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Dangers of Do-It-Yourself Estate Planning

by Webmaster Admin on August 1st, 2021

Occasionally, people who are not estate planning attorneys will attempt to draft and implement their own estate plan. Often, they erroneously believe they can find a document online or use a friend’s legal documents and can figure it out. Unfortunately, there are many pitfalls one could run across when they try to develop a Do-It-Yourself estate plan.

Let’s look at three (3) significant problems they will encounter, as many coupes often do when preparing their own estate plan, without the advice of a competent estate planning attorney:

Problem #1:

Bill and Mary have a house worth $500,000, an IRA valued at $500,000, and non-qualified investments of $500,000. They have three children, Aaron, Betty, and Charlie. At the death of the survivor of Bill and Mary, they want to leave the house to Aaron, the retirement plan to Betty, and the investments to Charlie.

The first problem with this plan, assuming they draw up the proper legal documents to accomplish this distribution pattern, is that they may not have considered the downsides. More specifically, Bill and Mary’s plan did not anticipate that they might sell their house in the future, which they did. As a result, the specific bequest of the house to Aaron lapsed. 

Upon the sale of their house, this couple added the net proceeds from the house to their investment account. Since their plan left the investment account to Charlie, those assets went to him instead of Aaron, which was not consistent with their desires for the distribution of their estate upon the passing of the surviving spouse.

Problem #2:

The second problem with this plan, even assuming they prepared their estate planning legal documents which accomplish their desires, is that they have not considered the income tax implications. 

While their three assets may have the same value currently, the house and the investments get a step-up in basis at death. In other words, when the beneficiary of these two assets will not owe income tax on them. However, the IRA is deemed under federal law to be “Income in Respect of a Decedent” or “IRD,” which is an exception to the step-up rules.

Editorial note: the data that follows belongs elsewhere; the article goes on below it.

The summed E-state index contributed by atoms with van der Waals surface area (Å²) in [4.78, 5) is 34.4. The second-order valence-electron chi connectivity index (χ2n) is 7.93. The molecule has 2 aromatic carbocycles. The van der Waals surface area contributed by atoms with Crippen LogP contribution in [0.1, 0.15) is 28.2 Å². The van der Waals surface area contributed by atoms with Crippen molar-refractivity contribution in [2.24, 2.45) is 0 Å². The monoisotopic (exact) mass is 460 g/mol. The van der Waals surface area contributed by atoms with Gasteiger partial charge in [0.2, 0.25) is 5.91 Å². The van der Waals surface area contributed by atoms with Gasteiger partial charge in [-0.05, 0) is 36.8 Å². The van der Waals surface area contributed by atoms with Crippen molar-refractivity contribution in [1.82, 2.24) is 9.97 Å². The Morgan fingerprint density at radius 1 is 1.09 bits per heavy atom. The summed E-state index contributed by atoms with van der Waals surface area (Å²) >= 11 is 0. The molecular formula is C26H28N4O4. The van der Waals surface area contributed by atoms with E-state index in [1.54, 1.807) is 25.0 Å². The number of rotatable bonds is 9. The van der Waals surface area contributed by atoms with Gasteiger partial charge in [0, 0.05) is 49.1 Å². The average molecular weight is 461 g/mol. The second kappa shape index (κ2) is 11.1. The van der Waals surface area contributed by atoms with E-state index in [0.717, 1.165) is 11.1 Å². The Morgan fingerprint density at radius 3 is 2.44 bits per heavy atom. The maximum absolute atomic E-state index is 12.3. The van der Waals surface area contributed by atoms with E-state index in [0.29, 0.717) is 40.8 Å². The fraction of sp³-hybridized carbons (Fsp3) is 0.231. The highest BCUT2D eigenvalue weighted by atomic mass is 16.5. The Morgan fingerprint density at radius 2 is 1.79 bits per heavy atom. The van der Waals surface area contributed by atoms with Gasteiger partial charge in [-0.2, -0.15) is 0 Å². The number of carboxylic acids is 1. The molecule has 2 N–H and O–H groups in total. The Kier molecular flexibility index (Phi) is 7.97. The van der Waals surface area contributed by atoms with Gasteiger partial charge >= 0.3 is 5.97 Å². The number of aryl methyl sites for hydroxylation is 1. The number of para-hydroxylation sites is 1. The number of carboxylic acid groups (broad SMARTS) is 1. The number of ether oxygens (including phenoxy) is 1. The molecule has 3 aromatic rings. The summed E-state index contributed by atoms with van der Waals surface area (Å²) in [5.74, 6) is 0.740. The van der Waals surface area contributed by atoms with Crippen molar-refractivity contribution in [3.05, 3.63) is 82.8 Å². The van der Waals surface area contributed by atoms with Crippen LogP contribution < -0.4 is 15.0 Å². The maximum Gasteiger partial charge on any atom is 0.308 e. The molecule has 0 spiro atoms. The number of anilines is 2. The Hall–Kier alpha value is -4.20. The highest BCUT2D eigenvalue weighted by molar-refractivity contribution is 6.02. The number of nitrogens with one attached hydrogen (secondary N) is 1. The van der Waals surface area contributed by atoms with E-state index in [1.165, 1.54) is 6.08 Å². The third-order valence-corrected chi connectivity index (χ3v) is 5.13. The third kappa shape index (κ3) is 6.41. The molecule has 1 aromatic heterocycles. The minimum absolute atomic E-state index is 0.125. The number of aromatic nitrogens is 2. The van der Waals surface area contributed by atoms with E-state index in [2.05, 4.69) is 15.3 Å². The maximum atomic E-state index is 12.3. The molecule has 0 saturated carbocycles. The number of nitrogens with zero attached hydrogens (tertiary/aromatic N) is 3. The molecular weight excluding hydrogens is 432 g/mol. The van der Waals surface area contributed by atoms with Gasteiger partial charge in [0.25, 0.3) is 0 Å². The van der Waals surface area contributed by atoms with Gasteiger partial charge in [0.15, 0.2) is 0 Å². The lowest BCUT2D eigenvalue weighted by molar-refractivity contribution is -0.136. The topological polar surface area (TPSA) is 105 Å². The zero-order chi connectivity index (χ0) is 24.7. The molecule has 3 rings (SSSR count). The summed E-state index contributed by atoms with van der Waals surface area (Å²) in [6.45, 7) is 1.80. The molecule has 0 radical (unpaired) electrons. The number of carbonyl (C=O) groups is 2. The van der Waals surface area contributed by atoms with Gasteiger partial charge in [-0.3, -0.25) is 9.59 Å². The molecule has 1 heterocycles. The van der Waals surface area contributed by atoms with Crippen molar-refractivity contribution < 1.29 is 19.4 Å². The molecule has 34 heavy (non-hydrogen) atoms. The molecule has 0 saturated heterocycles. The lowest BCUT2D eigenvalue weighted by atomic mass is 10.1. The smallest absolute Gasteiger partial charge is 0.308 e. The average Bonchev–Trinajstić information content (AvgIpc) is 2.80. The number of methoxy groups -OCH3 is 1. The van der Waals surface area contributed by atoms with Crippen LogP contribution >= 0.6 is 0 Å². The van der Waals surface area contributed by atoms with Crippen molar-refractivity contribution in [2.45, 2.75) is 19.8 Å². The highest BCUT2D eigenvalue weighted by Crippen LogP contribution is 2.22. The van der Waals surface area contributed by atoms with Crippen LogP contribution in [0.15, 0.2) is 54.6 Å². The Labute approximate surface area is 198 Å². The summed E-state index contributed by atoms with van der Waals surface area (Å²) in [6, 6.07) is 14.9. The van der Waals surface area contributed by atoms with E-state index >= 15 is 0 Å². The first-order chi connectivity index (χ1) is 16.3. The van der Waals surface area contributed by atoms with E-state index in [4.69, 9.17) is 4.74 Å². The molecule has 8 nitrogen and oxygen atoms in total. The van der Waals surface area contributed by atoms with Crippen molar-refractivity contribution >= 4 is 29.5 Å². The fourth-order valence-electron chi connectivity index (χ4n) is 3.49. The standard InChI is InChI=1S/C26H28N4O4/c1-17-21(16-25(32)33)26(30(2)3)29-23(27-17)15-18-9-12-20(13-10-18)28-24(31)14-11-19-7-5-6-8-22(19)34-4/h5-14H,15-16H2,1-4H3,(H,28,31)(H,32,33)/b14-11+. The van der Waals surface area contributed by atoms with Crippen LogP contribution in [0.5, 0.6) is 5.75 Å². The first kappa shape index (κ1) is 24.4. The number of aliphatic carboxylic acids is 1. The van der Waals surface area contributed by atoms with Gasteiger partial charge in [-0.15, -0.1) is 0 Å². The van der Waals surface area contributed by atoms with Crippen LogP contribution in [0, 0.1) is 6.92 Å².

Assuming Betty has a combined marginal federal and state income tax rate of 40%, $200,000 of the IRA would be lost to income taxes. Therefore, it might have been better to distribute the IRA to Charlie, who is in a lower income tax bracket, or in the alternate, spread the income tax consequences over all three beneficiaries. After the payment of income taxes, Betty would end up with $300,000, while each of her brothers would receive $500,000.

Problem #3:

There is a third problem with this estate plan, even assuming Bill and Mary draw up their legal documents which accomplish their goals and objectives. More specifically, this couple has not considered fluctuations in the values of their assets when they are ultimately distributed to their children. 

For example, let’s say they die ten years after they draft their estate plan and the assets are then worth $3 million. Unfortunately, their three children will not each receive $1 million. In fact, one of the children might get far less than the others. How is that possible? The house devised to Aaron could be in a neighborhood of decreasing, rather than increasing, property values, and it’s value could have significantly declined to $200,000. 

Bill and Mary may continue to contribute to their IRAs over their working years and wherein their daughter Betty is the designated beneficiary, and which accounts may be worth $1 million at the death of the survivor of Bill and Mary. 

The non-qualified investment account bequeathed to Charlie may have appreciated in value and be worth $2 million upon the death of the survivor of Bill and Mary. 

Upon the time Bill and Mary’s estate is distributed to their children, Aaron would get the house worth $200,000; Betty would receive the IRA worth $1 million (but subject to income taxation of $400,000); and Charlie would inherit the investments worth $2 million.

As a result, Charlie would get more than triple the after-tax value of his sister Betty’s IRA inheritance, and 10 times the value of the bequest to his brother Aaron.

As this edition of Estate Planning Matters reflects, estate planning is about far more than just drafting and implementing the proper legal documents in accordance with both federal and state laws. It’s also about the knowledge, experience, and prudent recommendations of the attorney who designs and implements your estate plan. 

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